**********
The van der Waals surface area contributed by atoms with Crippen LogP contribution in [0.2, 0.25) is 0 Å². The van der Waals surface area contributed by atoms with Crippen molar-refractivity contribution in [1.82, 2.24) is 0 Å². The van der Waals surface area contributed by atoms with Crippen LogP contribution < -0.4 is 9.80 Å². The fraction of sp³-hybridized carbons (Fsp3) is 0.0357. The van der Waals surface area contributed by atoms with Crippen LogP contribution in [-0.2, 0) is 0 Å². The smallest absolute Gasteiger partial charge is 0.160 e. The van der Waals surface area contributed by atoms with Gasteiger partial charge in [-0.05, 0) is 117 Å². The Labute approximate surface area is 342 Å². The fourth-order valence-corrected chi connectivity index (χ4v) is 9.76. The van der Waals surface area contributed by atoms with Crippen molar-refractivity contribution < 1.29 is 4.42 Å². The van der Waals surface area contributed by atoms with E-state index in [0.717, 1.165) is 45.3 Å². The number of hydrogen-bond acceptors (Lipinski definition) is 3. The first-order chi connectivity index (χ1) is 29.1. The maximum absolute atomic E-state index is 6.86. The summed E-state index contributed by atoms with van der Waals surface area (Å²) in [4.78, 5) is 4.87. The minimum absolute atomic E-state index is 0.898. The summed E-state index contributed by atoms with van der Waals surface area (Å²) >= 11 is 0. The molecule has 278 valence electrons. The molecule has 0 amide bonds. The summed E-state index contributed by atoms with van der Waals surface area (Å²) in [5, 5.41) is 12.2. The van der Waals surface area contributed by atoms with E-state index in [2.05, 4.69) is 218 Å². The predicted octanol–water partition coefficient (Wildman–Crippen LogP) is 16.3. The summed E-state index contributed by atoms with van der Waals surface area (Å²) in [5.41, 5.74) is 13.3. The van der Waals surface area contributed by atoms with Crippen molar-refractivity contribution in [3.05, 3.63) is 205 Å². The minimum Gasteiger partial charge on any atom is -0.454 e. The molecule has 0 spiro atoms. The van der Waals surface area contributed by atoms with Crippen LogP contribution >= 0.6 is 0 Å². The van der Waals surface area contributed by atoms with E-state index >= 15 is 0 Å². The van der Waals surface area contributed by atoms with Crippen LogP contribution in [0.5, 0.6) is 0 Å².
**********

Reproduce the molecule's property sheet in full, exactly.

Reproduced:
The van der Waals surface area contributed by atoms with Crippen LogP contribution in [0.2, 0.25) is 0 Å². The van der Waals surface area contributed by atoms with Crippen molar-refractivity contribution in [1.82, 2.24) is 0 Å². The van der Waals surface area contributed by atoms with Crippen LogP contribution < -0.4 is 9.80 Å². The fraction of sp³-hybridized carbons (Fsp3) is 0.0357. The van der Waals surface area contributed by atoms with Crippen LogP contribution in [-0.2, 0) is 0 Å². The smallest absolute Gasteiger partial charge is 0.160 e. The van der Waals surface area contributed by atoms with Gasteiger partial charge in [-0.05, 0) is 117 Å². The Labute approximate surface area is 342 Å². The fourth-order valence-corrected chi connectivity index (χ4v) is 9.76. The van der Waals surface area contributed by atoms with Crippen molar-refractivity contribution < 1.29 is 4.42 Å². The van der Waals surface area contributed by atoms with E-state index in [0.717, 1.165) is 45.3 Å². The number of hydrogen-bond acceptors (Lipinski definition) is 3. The first-order chi connectivity index (χ1) is 29.1. The maximum absolute atomic E-state index is 6.86. The summed E-state index contributed by atoms with van der Waals surface area (Å²) in [4.78, 5) is 4.87. The minimum absolute atomic E-state index is 0.898. The summed E-state index contributed by atoms with van der Waals surface area (Å²) >= 11 is 0. The molecule has 278 valence electrons. The molecule has 0 amide bonds. The summed E-state index contributed by atoms with van der Waals surface area (Å²) in [5, 5.41) is 12.2. The van der Waals surface area contributed by atoms with E-state index in [2.05, 4.69) is 218 Å². The predicted octanol–water partition coefficient (Wildman–Crippen LogP) is 16.3. The summed E-state index contributed by atoms with van der Waals surface area (Å²) in [5.41, 5.74) is 13.3. The van der Waals surface area contributed by atoms with Crippen molar-refractivity contribution in [3.05, 3.63) is 205 Å². The minimum Gasteiger partial charge on any atom is -0.454 e. The molecule has 0 spiro atoms. The van der Waals surface area contributed by atoms with Crippen LogP contribution >= 0.6 is 0 Å². The van der Waals surface area contributed by atoms with E-state index >= 15 is 0 Å². The van der Waals surface area contributed by atoms with Crippen LogP contribution in [0.5, 0.6) is 0 Å².